OH Press: Local rivers house endangered amphibians

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wes

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<u>COSHOCTON TRIBUNE</u> (Ohio) 12 October 06 Local rivers house endangered amphibians (Jeff Wherley)
Nellie: Members of the Columbus Zoo have been spending time splashing through the waters of the Walhonding River near Nellie in search of hellbender homes.
The harmless amphibians are on the endangered species list, living only in Appalachian and Ozark waterways, including the Walhonding River.
Hellbenders lurk under rocks in preferably clear, faster-running streams. Their slime helps them slip through the water, where they spend their entire life, as well as escape a predator. Their prey - mostly crawdads, snails and fry.
Veterinarian Tiffany Wolf, a research associate for Columbus Zoo and The Wilds, has been collecting information about the animals' health doing physical exams, taking blood samples and collecting skin swabs.
Working with amphibians takes more training, Wolf said.
"I used to be in private practice and I saw all exotic pets. I did see a lot of reptiles, not many amphibians. There are a few other veterinarians who are working on hellbenders so we collaborate and decide exactly what we consider a healthy hellbender."
Herpetologists Greg Lipps and Ralph Pfingsten were also part of the group searching the waters Oct. 10.
Pfingsten, author of "Salamanders of Ohio," said their two trips to the Walhonding (a previous one was made in August) did not turn up any hellbenders, but that the weather may have been the biggest factor.
"It's been very frustrating this year, because when we did the original survey in 1987 and '88, they were back-to-back very droughty years, so the creeks were all very low and easy to work," he said. "They concentrated the animals in a small section of stream. We've had now three years of above-average precipitation and this year we've had regular rains this year and the streams have been at full bank. So we've had great difficulty finding them."
Lipps said the group did find quite a few mudpuppies in the Wakatomaka, the river that feeds into the Walhonding. He noted there are only two varieties of hellbenders in this part of the world.
"An eastern and an Ozark hellbender in North America (are the only species here)," Lipps said. "Their next closest are in Japan and China. Those are the Japanese Giant and the Chinese Giant Salamanders. (They get) gigantic, monstrous; several feet long, a couple of hundred of pounds."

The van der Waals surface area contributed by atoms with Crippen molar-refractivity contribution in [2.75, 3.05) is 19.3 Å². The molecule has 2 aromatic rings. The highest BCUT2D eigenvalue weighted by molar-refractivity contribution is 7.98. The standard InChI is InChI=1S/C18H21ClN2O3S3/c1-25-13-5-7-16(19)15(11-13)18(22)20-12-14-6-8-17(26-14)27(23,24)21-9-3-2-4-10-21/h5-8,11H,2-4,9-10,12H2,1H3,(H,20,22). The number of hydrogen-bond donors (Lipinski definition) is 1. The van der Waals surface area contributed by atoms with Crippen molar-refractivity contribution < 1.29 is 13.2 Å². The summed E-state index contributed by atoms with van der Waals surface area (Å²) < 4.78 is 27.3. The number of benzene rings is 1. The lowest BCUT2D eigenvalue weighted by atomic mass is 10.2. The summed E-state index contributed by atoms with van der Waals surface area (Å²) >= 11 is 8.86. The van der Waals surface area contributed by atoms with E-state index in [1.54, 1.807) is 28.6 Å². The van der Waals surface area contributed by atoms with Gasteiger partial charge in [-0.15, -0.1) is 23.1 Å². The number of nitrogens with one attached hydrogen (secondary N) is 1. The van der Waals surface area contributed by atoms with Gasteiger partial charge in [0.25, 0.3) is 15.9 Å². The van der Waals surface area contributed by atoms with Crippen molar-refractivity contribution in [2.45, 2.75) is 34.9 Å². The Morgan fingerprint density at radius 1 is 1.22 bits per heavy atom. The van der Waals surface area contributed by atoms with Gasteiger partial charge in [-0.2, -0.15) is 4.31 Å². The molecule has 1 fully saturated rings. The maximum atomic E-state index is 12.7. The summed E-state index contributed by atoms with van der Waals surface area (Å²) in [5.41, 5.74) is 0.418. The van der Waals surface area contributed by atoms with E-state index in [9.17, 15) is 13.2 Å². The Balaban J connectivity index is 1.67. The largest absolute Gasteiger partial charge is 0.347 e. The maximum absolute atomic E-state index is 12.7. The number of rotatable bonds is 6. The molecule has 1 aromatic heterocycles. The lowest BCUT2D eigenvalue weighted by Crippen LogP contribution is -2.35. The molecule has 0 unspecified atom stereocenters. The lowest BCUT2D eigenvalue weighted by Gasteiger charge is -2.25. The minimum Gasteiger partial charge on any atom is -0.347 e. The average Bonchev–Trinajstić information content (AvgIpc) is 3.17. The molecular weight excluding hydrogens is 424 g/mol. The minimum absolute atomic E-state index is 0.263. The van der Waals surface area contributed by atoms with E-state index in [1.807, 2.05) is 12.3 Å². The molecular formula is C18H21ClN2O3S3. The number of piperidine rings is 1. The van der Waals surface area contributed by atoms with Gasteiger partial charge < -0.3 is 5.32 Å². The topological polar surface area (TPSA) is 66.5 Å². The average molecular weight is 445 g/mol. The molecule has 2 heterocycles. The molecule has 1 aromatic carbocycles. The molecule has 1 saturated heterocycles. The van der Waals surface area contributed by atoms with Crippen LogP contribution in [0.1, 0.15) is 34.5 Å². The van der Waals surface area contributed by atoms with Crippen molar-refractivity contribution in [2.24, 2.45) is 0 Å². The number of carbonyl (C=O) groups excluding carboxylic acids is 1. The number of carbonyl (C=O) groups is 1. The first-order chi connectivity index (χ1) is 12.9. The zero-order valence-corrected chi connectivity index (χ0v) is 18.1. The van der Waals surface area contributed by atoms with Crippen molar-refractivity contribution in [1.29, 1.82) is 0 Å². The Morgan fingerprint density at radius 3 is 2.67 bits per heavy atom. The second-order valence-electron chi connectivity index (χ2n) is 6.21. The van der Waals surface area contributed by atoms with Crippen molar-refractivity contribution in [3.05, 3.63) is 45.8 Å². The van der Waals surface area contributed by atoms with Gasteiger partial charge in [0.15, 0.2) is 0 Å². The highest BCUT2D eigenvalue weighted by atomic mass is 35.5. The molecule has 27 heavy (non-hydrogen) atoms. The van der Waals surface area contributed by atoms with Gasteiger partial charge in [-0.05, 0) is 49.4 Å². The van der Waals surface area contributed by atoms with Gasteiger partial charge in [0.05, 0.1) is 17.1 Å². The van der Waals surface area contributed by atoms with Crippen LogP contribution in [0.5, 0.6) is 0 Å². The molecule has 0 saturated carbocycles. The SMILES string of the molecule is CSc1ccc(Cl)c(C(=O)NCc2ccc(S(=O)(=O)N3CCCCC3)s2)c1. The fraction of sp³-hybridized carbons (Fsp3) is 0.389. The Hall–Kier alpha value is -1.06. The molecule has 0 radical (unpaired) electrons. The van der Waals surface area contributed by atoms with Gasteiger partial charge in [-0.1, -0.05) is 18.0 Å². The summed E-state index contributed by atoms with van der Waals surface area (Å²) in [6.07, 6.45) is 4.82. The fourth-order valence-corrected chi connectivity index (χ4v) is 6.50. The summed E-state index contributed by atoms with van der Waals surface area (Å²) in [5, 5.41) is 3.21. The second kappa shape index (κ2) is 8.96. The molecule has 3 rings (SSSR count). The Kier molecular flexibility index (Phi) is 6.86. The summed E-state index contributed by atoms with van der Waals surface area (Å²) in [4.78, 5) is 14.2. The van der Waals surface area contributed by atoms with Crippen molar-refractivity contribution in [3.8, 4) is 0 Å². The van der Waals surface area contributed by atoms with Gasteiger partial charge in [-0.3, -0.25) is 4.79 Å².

Wolf said when people find out about these unique creatures, their response can vary.
"I've had mixed reactions ... to hellbenders," she said. "I've had people say, 'Ew, if I knew they lived there, I would never go in those streams.' And some people are amazed that we have animals like that in Ohio. They're a really cool species."
Pfingsten said hellbenders tend to be elusive, which prevents people from coming into contact with them in an average day.
"They stay under a big rock and eat crayfish," he said. "They rarely come out and if they do, it's at night. They're totally aquatic and they never leave the river."
To catch hellbenders, Pfingsten uses a logger's tool to overturn the rocks in the riverbed while others poise nets nearby to catch the slippery, fast-moving salamanders.
Wolf says changing environments and other factors are the reason the hellbender is disappearing from some rivers and streams.
"Ohio is not the only place where they are on the endangered list," she said. "A lot of the threats that hellbenders face is in habitat quality. Excess siltation in streams, because they like clear, fast-running streams, agricultural runoff is a problem, changes in streams such as dams can change their habitat. Even poaching is a threat."
Lipps said one way people can assist their work is to contact the crew should they come across a hellbender. If they're unsure of what they are looking for, he said he has resources to help people.
"They can call us, or I have a Web site, ohioamphibians.com, and they can find pictures of the hellbenders there," Lipps said. "The only one they could possibly confuse it with is the mudpuppy, and there are pictures of them there to show them that mudpuppies have external gills."
One common fallacy about the hellbender is that its bite is poisonous. Wolf says that is completely untrue.
Researchers want to see how hellbenders are faring.
"The best part of hellbenders is they are a really good indicator of stream and ecosystem health, and we're all a part of an ecosystem," Wolf said. "So if one species is declining because an ecosystem is unhealthy, that could mean there are problems that could affect us as well. So hellbenders are very important."
Pfingsten said local rivers still appear to be good homes for a hellbender.
"The streams all look good," he said. "The conditions haven't changed. The other indicator organisms are still there. We didn't realize back in '87 and '88 how lucky we were to have a drought and I guess that's when you really have to look for them."

http://www.coshoctontribune.com/apps/pbcs.dll/article?AID=/20061012/NEWS01/610120306/1002
 
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alberto

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Hello Wes
Wow another good article! Wes I truly enjoy and look forward to reading them every time.
Thank you for taking the time to share them with every one in this forum.
Keep up the great work!
Best wishes to you.
 
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